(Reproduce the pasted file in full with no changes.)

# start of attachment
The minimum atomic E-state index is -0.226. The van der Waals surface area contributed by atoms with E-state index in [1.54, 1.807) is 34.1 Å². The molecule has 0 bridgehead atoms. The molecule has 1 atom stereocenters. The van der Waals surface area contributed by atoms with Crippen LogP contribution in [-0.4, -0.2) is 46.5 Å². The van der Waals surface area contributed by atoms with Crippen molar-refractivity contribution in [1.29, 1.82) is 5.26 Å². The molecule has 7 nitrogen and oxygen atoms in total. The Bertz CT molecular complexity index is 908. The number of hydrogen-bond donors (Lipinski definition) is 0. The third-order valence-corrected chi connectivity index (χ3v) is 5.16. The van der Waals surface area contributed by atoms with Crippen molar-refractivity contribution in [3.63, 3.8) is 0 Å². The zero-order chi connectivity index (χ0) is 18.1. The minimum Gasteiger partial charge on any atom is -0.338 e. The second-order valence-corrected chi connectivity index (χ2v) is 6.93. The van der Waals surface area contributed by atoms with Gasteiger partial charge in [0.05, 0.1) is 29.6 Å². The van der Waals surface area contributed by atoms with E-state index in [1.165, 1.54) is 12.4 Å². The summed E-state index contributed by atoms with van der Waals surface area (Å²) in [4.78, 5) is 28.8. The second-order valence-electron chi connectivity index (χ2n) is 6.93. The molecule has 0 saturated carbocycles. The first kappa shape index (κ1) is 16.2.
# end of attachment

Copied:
The minimum atomic E-state index is -0.226. The van der Waals surface area contributed by atoms with E-state index in [1.54, 1.807) is 34.1 Å². The molecule has 0 bridgehead atoms. The molecule has 1 atom stereocenters. The van der Waals surface area contributed by atoms with Crippen LogP contribution in [-0.4, -0.2) is 46.5 Å². The van der Waals surface area contributed by atoms with Crippen molar-refractivity contribution in [1.29, 1.82) is 5.26 Å². The molecule has 7 nitrogen and oxygen atoms in total. The Bertz CT molecular complexity index is 908. The number of hydrogen-bond donors (Lipinski definition) is 0. The third-order valence-corrected chi connectivity index (χ3v) is 5.16. The van der Waals surface area contributed by atoms with Crippen molar-refractivity contribution in [3.63, 3.8) is 0 Å². The zero-order chi connectivity index (χ0) is 18.1. The minimum Gasteiger partial charge on any atom is -0.338 e. The second-order valence-corrected chi connectivity index (χ2v) is 6.93. The van der Waals surface area contributed by atoms with Gasteiger partial charge in [0.05, 0.1) is 29.6 Å². The van der Waals surface area contributed by atoms with E-state index in [1.165, 1.54) is 12.4 Å². The summed E-state index contributed by atoms with van der Waals surface area (Å²) in [4.78, 5) is 28.8. The second-order valence-electron chi connectivity index (χ2n) is 6.93. The molecule has 0 saturated carbocycles. The first kappa shape index (κ1) is 16.2.